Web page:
| I'm so excited
A positive outlook for 2005-06
by GJ Berg
"I'm so excited, and I just can't hide it
about to lose control and I think I like it" - The Pointer Sisters
Okay, so I'll apologize in advance to those still upset with the loss of last
season. (To appreciate the rest of this column, get past that and start anew.
If unable to, please come back when ready.) This article is an unabashed dose
of passion for hockey fans.
After dealing with the FUD (fear,
uncertainty, doom) many pundits laid on extra thick with all the business and
politics of the lost season, it's great to be talking hockey again.
There's a new attitude of excitement and anticipation at camp this year, unlike
any that I've experienced before.
For me personally, the thing I
missed most were the people. And I don't seem to be the only one. Ron Wilson
was quoted in recently saying he missed working with the players. Patrick
Marleau says he missed the fans. As players come on the ice for practice or
scrimmages at camp, they're all smiles. (And those faces still have an element
of satisfaction and happiness even through the exhaustion at the end of the
time on the ice.)
Right now all thirty NHL training camps seem to be
enjoying (or suffering) from an underlying euphoria of enthusiasm of coming
back together. Some pundits look very critically at the large number of teams
that have a very different roster expected for opening night 2005 than they had
at the last game of 2004.
There are dozens of players that have
retired since the Stanley Cup was skated around the ice in Tampa Bay. These
include (ex-Shark) Vincent Damphousse, Scott Stevens, Mark Messier, Ron
Francis, and Al McInnis. Some former teams will suffer greatly without their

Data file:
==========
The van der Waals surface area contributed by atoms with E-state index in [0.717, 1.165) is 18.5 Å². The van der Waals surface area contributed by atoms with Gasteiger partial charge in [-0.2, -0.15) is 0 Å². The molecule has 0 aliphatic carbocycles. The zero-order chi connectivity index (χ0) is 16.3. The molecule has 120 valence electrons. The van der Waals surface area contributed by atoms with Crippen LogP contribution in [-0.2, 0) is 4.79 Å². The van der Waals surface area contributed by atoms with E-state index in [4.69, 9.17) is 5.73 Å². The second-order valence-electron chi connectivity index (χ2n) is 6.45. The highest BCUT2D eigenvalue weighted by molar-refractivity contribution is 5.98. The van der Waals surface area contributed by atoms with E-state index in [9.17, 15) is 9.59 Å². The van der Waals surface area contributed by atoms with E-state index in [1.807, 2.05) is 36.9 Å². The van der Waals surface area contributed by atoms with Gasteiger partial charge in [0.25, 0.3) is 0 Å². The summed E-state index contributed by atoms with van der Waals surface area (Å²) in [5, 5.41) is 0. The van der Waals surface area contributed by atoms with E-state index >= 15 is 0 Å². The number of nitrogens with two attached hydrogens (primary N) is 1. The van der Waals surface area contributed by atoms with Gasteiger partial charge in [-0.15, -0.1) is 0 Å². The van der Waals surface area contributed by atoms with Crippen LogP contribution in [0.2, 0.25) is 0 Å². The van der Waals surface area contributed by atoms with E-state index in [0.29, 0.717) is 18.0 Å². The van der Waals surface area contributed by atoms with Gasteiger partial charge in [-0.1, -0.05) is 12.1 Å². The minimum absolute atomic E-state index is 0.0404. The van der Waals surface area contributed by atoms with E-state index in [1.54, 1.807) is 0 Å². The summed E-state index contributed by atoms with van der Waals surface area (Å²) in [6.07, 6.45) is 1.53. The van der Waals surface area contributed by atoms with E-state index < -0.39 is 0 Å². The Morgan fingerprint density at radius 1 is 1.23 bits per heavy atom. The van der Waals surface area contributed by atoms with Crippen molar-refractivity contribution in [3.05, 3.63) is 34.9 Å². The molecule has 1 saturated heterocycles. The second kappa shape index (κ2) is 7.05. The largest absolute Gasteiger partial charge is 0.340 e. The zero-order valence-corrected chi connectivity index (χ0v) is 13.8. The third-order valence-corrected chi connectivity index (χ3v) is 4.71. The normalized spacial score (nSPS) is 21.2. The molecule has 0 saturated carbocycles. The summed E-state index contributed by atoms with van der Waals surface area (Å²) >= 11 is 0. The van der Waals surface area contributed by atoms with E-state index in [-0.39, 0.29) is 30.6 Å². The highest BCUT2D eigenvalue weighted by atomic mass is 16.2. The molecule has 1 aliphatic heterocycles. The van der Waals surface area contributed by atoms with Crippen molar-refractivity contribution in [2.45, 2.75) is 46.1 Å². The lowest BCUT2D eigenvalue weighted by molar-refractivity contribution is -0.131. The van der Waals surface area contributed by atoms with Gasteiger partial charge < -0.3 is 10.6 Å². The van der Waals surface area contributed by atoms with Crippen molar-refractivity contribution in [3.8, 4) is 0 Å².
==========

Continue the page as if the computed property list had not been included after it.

skill and leadership.
With the business change of caps and free
agency, a number of players have changed addresses. Just some highlights in the
Western Conference: Chris Pronger now is an Oiler; Jeremy Roenick will get a
Hollywood tan skating with the Kings; Stanley Cup winning-goalie Nikolai
Khabibulin is now a Blackhawk; Teemu Selanne returns to Orange County with the
Mighty Ducks while his best friend Paul Kariya heads Nashville; Pierre Turgeon
joins the Avalanche; Curtis Joseph will be tending nets for the Coyotes; Chris
Osgood returns to 'tending for the Red Wings.
And there are a number
of new head coaches. In the West, Detroit, Colorado, Anaheim, Phoenix, and
Chicago have new guys at the helm.
"Things are going great, and they're only getting
I'm doing all right, getting good grades
The future's so
bright I gotta wear shades, I gotta wear shades" -- Timbuk3
the pucks drop October 5, 2005, all thirty teams will face a new paradigm of
rules and skills. The new rules and larger offensive areas mean that teams with
speed and puck control will be better able to succeed.
The Sharks have
an advantage of chemistry, with nineteen of the guys who ended the 2003-2004
season on the NHL roster returning (twenty, if you count Milan Michalek).
The returning Sharks already know Head Coach Ron Wilson's system, so
are ahead of many other teams' learning curves in that respect. The system is
based on puck control and speed.
With fitness an organizational
mantra, the Sharks are well positioned to have the strength and speed to
succeed. Contrast that to reports from other organizations with concerns about
players' health and/or even failing medical tests at camp.
from failure (exemplified by the 2002-2003 season) and success (Conference
Finals 2004), gives the Sharks a great starting point for the upcoming season.
Many discount the Sharks potential because of their lack of player
additions. But they have been tested in seasons past and surprised many. Other
than respect, there seems very little lacking for the men in teal to succeed in
the 2005-2006 season.
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